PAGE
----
5 key questions about the potential life after David Williams in Frankfort
10/25/2012 12:05 PM
By putting David Williams on its list of names, the nominating committee in the 40th judicial circuit took the official first step toward one of the biggest transitions of power in Frankfort over the last decade.
Williams has been a fixture in the power structure of state government for 12 years. His clashes with Democrats, from Paul Patton to Steve Beshear, are well-documented.
Perhaps equally notably — yet often overshadowed — has been his political acumen, which reshaped the legislative landscape. Until running for governor in 2011, Williams got the best of the other side across the legislative negotiating table more often than not. And he relentlessly campaigned, strategized and raised money for Republican senators and candidates during elections.
Regardless of Kentuckians’ opinions of Williams, his departure would create a huge void — and raises some interesting questions.
1. Who replaces him as Senate president?
This is the obvious first question. And the first name is the obvious one: Sen. Robert Stivers of Manchester, who serves as Republican floor leader. He would be next in line in the Republican hierarchy, is well respected by Republicans and Democrats alike.
Stivers is close to U.S. Rep. Hal Rogers of Somerset and will have deep support from incoming senators, such as Chris Girdler, Rogers’ district director who is running unopposed this fall in the 15th Senate district.
Beyond Stivers, the names of Sen. David Givens, who is seen as a Republican rising star, and Sen. Joe Bowen of Owensboro have been mentioned as potential contenders for leadership positions, including Senate president.
And Sen. Damon Thayer, the Georgetown Republican and former Williams loyalist who clashed with the Senate president, has said he is interested. Thayer said Thursday he is keeping his options open for all leadership positions.
2. Who will be Senate Judiciary Committee Chairman?
Sen. Tom Jensen, a Republican from London, already is leaving the Senate to become a judge in his home area. That leaves a vacancy for the head of the powerful judiciary committee.
And if Williams departs the Senate, that would leave just two Republican lawyers — Stivers and Senate President Pro Temp Katie Stine. Both of them currently hold leadership positions that usually don’t lend themselves to handling a chairmanship as well.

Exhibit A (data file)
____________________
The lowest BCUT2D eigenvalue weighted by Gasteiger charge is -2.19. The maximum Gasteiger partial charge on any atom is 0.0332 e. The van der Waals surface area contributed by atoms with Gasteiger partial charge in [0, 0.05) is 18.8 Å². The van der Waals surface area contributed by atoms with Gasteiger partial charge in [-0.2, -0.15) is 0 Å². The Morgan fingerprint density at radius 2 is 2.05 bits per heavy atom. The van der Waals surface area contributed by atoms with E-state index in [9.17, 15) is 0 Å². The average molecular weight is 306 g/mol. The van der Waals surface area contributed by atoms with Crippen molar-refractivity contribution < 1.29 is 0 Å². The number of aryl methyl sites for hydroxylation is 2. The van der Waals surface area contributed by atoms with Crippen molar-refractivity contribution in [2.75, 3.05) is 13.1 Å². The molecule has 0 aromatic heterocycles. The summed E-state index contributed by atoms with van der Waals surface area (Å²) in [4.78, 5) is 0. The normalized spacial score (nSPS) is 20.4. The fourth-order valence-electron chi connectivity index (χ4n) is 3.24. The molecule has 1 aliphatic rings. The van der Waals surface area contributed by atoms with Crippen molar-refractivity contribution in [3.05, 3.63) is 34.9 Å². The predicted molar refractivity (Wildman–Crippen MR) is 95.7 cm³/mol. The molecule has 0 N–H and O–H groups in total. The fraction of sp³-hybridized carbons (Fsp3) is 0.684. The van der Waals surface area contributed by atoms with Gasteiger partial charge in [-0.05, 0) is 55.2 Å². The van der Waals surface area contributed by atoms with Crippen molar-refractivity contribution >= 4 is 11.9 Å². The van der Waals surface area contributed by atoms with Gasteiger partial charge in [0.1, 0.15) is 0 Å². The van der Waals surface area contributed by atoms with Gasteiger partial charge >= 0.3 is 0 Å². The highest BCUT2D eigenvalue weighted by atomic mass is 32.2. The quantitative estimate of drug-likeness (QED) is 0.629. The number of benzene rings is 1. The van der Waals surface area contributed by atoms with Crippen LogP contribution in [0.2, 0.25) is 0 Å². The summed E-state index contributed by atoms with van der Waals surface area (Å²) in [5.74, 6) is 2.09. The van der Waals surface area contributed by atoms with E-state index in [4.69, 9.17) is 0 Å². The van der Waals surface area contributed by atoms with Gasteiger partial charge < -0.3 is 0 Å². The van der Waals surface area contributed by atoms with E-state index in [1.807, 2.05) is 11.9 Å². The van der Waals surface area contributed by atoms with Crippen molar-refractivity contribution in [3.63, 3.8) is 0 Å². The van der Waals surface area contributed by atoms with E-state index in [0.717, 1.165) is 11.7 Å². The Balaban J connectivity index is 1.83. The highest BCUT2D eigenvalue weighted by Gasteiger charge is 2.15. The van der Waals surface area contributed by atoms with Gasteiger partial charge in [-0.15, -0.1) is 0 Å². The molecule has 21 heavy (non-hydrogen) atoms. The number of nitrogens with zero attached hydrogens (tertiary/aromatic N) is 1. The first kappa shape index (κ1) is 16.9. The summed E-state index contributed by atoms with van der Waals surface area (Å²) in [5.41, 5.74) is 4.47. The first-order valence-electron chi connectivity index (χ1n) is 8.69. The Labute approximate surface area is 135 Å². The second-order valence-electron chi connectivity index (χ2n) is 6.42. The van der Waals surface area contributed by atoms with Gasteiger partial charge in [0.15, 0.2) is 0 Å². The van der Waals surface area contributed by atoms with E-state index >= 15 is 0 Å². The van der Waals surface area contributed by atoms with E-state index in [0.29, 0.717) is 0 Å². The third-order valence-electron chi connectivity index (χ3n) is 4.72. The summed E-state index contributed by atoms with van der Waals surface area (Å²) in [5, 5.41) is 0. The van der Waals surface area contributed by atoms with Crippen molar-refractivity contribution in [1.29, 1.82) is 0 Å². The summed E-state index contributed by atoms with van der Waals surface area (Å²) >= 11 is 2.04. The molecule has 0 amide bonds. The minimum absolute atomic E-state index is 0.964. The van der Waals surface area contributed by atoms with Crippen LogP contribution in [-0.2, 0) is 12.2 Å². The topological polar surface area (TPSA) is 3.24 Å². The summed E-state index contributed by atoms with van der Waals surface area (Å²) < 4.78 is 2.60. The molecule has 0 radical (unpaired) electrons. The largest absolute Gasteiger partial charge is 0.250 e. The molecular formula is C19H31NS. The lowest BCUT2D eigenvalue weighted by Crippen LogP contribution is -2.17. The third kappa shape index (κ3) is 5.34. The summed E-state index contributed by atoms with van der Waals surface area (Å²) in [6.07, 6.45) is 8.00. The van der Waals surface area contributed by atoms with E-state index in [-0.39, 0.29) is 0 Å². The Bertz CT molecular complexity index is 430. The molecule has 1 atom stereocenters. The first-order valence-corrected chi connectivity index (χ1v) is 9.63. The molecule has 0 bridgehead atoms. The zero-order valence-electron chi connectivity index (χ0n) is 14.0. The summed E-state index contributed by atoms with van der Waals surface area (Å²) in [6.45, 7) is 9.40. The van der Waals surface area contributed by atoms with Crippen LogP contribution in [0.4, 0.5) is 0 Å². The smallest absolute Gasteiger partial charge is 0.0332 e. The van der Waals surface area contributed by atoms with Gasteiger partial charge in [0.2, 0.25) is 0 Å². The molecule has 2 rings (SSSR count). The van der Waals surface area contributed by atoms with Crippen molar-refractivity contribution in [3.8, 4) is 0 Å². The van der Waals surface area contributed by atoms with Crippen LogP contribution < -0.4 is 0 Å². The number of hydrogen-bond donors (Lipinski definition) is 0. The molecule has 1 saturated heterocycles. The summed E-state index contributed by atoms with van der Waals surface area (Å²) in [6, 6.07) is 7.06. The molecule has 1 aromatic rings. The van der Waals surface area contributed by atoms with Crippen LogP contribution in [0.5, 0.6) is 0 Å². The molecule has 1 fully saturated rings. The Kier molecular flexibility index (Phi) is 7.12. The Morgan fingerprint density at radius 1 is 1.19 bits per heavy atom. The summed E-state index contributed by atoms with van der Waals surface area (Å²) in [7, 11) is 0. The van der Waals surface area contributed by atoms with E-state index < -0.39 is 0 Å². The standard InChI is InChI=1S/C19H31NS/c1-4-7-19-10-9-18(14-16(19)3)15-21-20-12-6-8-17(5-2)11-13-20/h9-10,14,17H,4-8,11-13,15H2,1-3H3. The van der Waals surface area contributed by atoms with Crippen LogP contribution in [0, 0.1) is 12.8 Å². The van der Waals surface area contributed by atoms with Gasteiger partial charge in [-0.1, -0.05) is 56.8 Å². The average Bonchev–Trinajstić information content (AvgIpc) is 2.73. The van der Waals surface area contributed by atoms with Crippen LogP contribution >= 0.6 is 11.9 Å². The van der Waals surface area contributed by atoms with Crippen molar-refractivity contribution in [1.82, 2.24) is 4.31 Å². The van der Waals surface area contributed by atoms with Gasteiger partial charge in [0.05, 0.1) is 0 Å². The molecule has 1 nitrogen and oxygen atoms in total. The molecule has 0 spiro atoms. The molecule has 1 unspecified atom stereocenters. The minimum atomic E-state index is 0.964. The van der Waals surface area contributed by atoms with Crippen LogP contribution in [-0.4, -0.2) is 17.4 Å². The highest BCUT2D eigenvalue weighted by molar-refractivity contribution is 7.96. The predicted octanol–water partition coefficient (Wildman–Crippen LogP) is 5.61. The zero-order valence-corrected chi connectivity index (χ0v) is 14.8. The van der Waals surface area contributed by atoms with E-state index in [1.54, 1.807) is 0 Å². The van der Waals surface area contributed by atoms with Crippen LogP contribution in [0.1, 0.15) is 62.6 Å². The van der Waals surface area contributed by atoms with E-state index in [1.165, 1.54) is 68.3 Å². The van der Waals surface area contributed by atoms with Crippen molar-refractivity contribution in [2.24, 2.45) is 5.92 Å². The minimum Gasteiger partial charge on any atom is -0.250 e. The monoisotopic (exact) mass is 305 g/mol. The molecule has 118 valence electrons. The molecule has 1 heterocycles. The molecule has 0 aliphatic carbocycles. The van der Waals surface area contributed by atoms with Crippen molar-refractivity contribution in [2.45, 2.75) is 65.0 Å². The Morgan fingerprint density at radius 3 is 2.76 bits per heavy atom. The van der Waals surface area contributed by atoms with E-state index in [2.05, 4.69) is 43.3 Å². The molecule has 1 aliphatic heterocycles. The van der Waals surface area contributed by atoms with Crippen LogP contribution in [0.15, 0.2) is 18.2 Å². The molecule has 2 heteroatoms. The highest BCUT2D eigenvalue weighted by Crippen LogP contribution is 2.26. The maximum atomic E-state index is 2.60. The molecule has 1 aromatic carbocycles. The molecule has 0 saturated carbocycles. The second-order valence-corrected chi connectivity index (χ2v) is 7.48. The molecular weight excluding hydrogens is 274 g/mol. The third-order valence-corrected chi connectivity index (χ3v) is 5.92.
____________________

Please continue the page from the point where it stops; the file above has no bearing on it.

Plus, a competitive leadership race for Senate presidency would likely result in members of the Republican caucus picking sides. And to the victor go the spoils. Committee chairmanships are a prime currency in that situation.
Currently, Sen. John Schickel of Union looks to have the inside track to that chairmanship. He serves on that committee and is a former U.S. marshal and former Boone County jailer.
3. Will David Williams retire from the legislature in order to avoid a pension increase?
Over the last three years, Williams has called for undoing a 2005 bill that allowed lawmakers to get bigger pensions if they switched to a higher paying government job, like a judgeship or commissioner in the executive branch.
That provision, known as reciprocity, allows a former legislator to count his or her time of service in the General Assembly with the highest three years of salary — presumably from the other government job — as part of the calculation of retirement benefits.
But if Williams retires from the General Assembly, he would end up with a legislative pension based solely on his highest three years of salary — he made about $46,000 this year — and his 28 years of legislative service.
Five Republican House candidates even issued a statement this month calling on Williams to do that, indicating how much of a sensitive political issue pensions have become this election. The statement said:
“Should Senate President David Williams accept appointment to the circuit judgeship in his home district, we encourage him to set a strong example for future legislators by retiring from the legislature so he will not be eligible to receive pension reciprocity he has fought to repeal in the Senate.”
4. How will Democrats factor into the Senate presidency race?
Democratic Gov. Steve Beshear has generally said he remains out of legislative leadership races. Indeed, they can be some of the most politically charged races in Frankfort.
But Beshear has said publicly he respects and has worked well with Stivers. And in the 2012 session, Beshear worked with Thayer on the casino gambling amendment bill.
It remains to be seen whether working across party lines will be seen as a positive or negative within the Republican caucus ranks.
Beshear and other Democratic leaders, like House Speaker Greg Stumbo, have less of a relationship with Givens, who was first elected to the Senate in 2008.
5. How will a new Senate president affect legislative priorities in 2013?
This somewhat depends on who gets the job, of course.
It also depends on what the make-up of the state House is. If Republicans drastically cut into Democrats control or take the state House, an emboldened GOP could push a more aggressive agenda.
Otherwise, there will be a learning curve for a new Senate president. And that could mean delaying legislative redistricting until 2014. Some Senate Republicans, including Thayer, want to get it over with in next year’s 30-day session, as do House Democratic leaders. But Republican House Leader Jeff Hoover has said the legislature should concentrate on tackling pension reform and potentially tax reform, which is currently being studied by a task force called by the governor.
A change in the Senate president could give a lawmakers an excuse to push back the contentious re-drawing of legislative district lines to the beginning of 2014 — the year of the next legislative elections.
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